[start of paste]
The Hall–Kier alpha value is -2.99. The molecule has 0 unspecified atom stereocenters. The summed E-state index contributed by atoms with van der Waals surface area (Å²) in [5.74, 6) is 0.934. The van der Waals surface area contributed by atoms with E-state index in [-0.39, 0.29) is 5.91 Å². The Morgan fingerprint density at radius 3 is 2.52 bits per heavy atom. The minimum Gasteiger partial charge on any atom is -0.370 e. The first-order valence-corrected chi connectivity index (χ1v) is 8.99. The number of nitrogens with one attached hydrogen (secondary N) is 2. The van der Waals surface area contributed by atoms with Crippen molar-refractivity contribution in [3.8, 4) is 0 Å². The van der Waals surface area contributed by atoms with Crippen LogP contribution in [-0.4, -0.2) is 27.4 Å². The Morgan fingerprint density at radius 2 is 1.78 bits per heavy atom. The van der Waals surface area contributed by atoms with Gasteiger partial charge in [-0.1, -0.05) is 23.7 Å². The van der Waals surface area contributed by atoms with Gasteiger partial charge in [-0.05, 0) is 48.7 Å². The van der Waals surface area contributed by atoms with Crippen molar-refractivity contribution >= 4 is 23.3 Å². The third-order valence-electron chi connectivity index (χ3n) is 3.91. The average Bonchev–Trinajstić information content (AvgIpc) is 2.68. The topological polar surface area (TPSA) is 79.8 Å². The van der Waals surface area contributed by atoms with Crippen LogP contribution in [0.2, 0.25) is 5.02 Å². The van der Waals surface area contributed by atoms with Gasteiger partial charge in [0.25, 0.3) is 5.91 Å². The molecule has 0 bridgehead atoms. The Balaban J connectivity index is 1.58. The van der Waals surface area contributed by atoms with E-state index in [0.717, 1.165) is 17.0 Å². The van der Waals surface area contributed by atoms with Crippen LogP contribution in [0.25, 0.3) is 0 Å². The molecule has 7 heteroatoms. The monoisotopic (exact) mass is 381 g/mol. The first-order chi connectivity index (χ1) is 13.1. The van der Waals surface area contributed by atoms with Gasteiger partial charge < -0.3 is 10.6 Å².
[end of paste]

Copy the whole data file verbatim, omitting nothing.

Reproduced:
The Hall–Kier alpha value is -2.99. The molecule has 0 unspecified atom stereocenters. The summed E-state index contributed by atoms with van der Waals surface area (Å²) in [5.74, 6) is 0.934. The van der Waals surface area contributed by atoms with E-state index in [-0.39, 0.29) is 5.91 Å². The Morgan fingerprint density at radius 3 is 2.52 bits per heavy atom. The minimum Gasteiger partial charge on any atom is -0.370 e. The first-order valence-corrected chi connectivity index (χ1v) is 8.99. The number of nitrogens with one attached hydrogen (secondary N) is 2. The van der Waals surface area contributed by atoms with Crippen molar-refractivity contribution in [3.8, 4) is 0 Å². The van der Waals surface area contributed by atoms with Crippen LogP contribution in [-0.4, -0.2) is 27.4 Å². The Morgan fingerprint density at radius 2 is 1.78 bits per heavy atom. The van der Waals surface area contributed by atoms with Gasteiger partial charge in [-0.1, -0.05) is 23.7 Å². The van der Waals surface area contributed by atoms with Gasteiger partial charge in [-0.05, 0) is 48.7 Å². The van der Waals surface area contributed by atoms with Crippen molar-refractivity contribution >= 4 is 23.3 Å². The third-order valence-electron chi connectivity index (χ3n) is 3.91. The average Bonchev–Trinajstić information content (AvgIpc) is 2.68. The topological polar surface area (TPSA) is 79.8 Å². The van der Waals surface area contributed by atoms with Crippen LogP contribution in [0.2, 0.25) is 5.02 Å². The van der Waals surface area contributed by atoms with Gasteiger partial charge in [0.25, 0.3) is 5.91 Å². The molecule has 0 bridgehead atoms. The Balaban J connectivity index is 1.58. The van der Waals surface area contributed by atoms with E-state index in [0.717, 1.165) is 17.0 Å². The van der Waals surface area contributed by atoms with Crippen LogP contribution in [0.25, 0.3) is 0 Å². The molecule has 7 heteroatoms. The monoisotopic (exact) mass is 381 g/mol. The first-order chi connectivity index (χ1) is 13.1. The van der Waals surface area contributed by atoms with Gasteiger partial charge < -0.3 is 10.6 Å².